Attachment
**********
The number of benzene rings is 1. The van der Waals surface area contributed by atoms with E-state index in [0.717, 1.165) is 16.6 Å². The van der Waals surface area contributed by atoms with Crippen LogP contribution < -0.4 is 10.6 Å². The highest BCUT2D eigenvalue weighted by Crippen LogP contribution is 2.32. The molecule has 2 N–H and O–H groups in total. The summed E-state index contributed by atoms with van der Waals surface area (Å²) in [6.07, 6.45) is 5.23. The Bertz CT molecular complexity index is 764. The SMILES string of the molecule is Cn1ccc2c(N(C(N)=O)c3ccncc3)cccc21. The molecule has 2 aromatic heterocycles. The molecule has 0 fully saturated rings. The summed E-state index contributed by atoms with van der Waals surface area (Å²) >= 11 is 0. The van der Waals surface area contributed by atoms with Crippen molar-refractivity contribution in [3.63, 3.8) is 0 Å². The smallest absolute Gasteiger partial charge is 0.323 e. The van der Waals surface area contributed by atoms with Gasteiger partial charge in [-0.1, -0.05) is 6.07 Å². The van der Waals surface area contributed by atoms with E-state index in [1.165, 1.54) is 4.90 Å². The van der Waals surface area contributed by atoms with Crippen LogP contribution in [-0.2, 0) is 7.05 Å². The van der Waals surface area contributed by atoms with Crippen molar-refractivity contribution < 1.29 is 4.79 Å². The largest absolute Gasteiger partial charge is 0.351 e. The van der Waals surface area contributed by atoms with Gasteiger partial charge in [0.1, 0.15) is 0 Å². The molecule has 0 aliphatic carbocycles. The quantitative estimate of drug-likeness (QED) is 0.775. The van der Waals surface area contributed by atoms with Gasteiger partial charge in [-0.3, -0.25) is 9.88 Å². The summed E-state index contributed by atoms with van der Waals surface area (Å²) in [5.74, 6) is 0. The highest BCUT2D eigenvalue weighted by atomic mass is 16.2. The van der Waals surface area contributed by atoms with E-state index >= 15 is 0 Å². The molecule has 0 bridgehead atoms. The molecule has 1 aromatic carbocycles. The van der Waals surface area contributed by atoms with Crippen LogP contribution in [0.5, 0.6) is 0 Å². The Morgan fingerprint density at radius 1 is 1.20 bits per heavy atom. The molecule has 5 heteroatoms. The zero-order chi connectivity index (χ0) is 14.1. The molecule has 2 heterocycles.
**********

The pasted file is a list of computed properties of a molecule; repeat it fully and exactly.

The number of benzene rings is 1. The van der Waals surface area contributed by atoms with E-state index in [0.717, 1.165) is 16.6 Å². The van der Waals surface area contributed by atoms with Crippen LogP contribution < -0.4 is 10.6 Å². The highest BCUT2D eigenvalue weighted by Crippen LogP contribution is 2.32. The molecule has 2 N–H and O–H groups in total. The summed E-state index contributed by atoms with van der Waals surface area (Å²) in [6.07, 6.45) is 5.23. The Bertz CT molecular complexity index is 764. The SMILES string of the molecule is Cn1ccc2c(N(C(N)=O)c3ccncc3)cccc21. The molecule has 2 aromatic heterocycles. The molecule has 0 fully saturated rings. The summed E-state index contributed by atoms with van der Waals surface area (Å²) >= 11 is 0. The van der Waals surface area contributed by atoms with Crippen molar-refractivity contribution in [3.63, 3.8) is 0 Å². The smallest absolute Gasteiger partial charge is 0.323 e. The van der Waals surface area contributed by atoms with Gasteiger partial charge in [-0.1, -0.05) is 6.07 Å². The van der Waals surface area contributed by atoms with E-state index in [1.165, 1.54) is 4.90 Å². The van der Waals surface area contributed by atoms with Crippen LogP contribution in [-0.2, 0) is 7.05 Å². The van der Waals surface area contributed by atoms with Crippen molar-refractivity contribution < 1.29 is 4.79 Å². The largest absolute Gasteiger partial charge is 0.351 e. The van der Waals surface area contributed by atoms with Gasteiger partial charge in [0.1, 0.15) is 0 Å². The molecule has 0 aliphatic carbocycles. The quantitative estimate of drug-likeness (QED) is 0.775. The van der Waals surface area contributed by atoms with Gasteiger partial charge in [-0.3, -0.25) is 9.88 Å². The summed E-state index contributed by atoms with van der Waals surface area (Å²) in [5.74, 6) is 0. The highest BCUT2D eigenvalue weighted by atomic mass is 16.2. The van der Waals surface area contributed by atoms with E-state index >= 15 is 0 Å². The molecule has 0 bridgehead atoms. The molecule has 1 aromatic carbocycles. The van der Waals surface area contributed by atoms with Crippen LogP contribution in [0.5, 0.6) is 0 Å². The Morgan fingerprint density at radius 1 is 1.20 bits per heavy atom. The molecule has 5 heteroatoms. The zero-order chi connectivity index (χ0) is 14.1. The molecule has 2 heterocycles.